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4 Excellent Dividend-Growth Funds and ETFs

Dividend-growth strategies stand to hold up well on the downside--an important attraction in a not-cheap market.

If you're on the hunt for a dividend-focused fund, there's a lot to like about products that target higher-yielding stocks, plain and simple. I spotlighted some of Morningstar's favorite funds and exchange-traded funds of this ilk in the past. All boast payouts that are comfortably above the broad market's and employ strategies to keep their portfolios clear of huge sector bets and value traps, the bane of many a dividend-focused investor.

While the attractions of these "yielders" are pretty obvious--payouts that top 3% in many cases, plus solid long-term returns--the charms of dividend-growth funds may be a little less readily apparent to the naked eye. The yields on even the best dividend-growth funds and ETFs are barely above the S&P 500's. And over the past decade, the growers' performance has been no better than, and in some cases even worse than, what the S&P 500 and the universe of "yielders" has returned. Vanguard Dividend Appreciation ETF VIG, which targets dividend-growth names, has gained about 13.0% on an annualized basis over the past decade, right in line with the return of Vanguard High Dividend Yield ETF VYM, which boasts a more impressive yield. And both funds have slightly underperformed broad market index trackers, as well as S&P 500 funds, over the past decade because most high-growth technology stocks don't pay sufficient dividends to be included in the dividend-focused funds' indexes.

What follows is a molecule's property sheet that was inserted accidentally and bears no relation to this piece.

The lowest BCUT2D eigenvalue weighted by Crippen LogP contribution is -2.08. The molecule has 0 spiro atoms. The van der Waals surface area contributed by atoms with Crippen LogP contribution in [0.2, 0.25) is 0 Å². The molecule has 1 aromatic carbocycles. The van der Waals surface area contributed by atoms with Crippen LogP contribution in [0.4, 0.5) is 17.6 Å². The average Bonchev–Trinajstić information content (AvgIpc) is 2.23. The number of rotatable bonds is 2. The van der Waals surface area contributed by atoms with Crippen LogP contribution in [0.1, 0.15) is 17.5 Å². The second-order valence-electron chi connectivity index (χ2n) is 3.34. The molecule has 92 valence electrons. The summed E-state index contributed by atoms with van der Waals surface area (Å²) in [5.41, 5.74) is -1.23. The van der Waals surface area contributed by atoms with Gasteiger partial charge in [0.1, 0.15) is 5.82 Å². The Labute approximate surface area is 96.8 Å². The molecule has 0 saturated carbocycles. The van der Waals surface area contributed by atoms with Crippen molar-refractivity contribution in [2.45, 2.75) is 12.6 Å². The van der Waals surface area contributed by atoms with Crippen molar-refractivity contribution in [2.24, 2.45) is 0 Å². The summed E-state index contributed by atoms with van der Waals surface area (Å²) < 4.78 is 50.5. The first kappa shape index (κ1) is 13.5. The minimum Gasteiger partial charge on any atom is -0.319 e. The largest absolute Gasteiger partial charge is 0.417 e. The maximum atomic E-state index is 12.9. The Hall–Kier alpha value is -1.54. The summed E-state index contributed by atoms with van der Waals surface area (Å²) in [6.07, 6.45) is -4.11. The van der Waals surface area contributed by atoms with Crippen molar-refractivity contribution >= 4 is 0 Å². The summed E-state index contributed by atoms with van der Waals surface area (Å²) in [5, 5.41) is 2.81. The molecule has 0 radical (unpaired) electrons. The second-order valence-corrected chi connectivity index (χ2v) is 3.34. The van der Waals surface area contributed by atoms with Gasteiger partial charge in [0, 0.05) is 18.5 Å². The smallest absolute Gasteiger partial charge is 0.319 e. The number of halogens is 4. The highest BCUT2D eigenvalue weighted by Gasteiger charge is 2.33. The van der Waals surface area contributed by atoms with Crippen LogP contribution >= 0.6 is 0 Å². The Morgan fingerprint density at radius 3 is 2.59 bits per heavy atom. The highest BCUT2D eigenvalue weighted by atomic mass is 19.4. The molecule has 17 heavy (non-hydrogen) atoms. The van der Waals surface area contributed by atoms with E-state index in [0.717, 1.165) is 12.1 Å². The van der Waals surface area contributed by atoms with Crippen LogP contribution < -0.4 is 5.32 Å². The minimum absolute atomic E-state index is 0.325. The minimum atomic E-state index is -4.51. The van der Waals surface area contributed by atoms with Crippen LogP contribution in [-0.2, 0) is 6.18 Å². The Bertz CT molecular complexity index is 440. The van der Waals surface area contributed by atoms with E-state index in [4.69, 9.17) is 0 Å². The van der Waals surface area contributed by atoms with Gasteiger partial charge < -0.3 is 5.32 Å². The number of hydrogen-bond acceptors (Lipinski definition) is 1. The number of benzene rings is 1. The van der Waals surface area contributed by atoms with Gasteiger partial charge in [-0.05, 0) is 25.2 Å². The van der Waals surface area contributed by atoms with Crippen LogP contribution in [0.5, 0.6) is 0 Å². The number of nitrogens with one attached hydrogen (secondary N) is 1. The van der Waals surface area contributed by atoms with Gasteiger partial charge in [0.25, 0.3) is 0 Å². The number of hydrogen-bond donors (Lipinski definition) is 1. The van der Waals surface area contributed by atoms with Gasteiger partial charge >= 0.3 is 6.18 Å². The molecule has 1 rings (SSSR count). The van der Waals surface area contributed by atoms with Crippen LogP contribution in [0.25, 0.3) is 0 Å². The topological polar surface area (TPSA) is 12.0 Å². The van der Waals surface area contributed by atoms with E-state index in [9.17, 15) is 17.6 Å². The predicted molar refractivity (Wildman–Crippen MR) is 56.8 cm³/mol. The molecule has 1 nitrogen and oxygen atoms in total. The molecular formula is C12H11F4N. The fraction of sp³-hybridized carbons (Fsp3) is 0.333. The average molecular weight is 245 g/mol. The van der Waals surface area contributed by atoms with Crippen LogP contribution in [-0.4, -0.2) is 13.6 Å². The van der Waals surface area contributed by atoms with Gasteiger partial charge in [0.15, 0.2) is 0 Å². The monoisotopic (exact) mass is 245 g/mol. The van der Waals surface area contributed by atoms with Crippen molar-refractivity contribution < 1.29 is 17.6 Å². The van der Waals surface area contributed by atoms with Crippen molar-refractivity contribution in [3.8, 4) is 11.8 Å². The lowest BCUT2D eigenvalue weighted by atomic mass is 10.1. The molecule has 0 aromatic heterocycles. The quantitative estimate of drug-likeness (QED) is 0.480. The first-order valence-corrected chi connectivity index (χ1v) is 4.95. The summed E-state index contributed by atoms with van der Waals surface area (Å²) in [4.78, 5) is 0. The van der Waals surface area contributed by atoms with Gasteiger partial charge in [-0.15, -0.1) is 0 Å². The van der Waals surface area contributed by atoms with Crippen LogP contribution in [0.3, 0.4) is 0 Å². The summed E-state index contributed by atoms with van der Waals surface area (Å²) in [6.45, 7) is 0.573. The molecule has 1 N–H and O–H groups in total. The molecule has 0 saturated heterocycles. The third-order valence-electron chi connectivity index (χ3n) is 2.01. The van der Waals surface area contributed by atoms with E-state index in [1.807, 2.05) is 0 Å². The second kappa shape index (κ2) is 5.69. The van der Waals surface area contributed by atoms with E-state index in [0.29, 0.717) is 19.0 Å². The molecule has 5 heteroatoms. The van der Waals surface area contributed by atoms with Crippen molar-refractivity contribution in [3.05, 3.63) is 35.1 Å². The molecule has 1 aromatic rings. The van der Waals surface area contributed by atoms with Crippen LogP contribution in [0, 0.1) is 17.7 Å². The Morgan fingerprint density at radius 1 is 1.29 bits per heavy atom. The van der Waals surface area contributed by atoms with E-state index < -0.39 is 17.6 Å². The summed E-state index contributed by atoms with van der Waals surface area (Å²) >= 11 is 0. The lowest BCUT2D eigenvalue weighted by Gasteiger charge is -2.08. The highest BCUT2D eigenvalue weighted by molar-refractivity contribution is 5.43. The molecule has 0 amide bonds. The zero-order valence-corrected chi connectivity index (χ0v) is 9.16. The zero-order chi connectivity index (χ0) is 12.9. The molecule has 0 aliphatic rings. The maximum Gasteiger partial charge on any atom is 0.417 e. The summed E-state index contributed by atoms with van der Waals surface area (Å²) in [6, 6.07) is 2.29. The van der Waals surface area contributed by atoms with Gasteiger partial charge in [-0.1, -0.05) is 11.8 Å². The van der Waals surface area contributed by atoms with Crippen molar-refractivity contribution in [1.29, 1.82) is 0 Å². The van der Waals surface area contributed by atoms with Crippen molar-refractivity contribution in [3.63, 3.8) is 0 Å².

But the real appeal of dividend growers may be more apparent when the going gets tough--not when it's as easy as the past 10 years have been. That's because firms with a history of dividend growth over a prolonged stretch (many funds target 10 years' worth of dividend hikes) tend to be highly profitable, financially healthy businesses. While dividend growers prioritize delivering cash to their shareholders, they're balancing that against investing in their own businesses. Such firms have often held up better than the broad market, as well as the universe of high-yielding stocks, in periods of economic and market weakness. During the market downturn from early October 2007 through early March 2009, Vanguard Dividend Appreciation dropped 48%, versus a loss of 55% for the broad market and 59% for sibling Vanguard High Dividend Yield Index.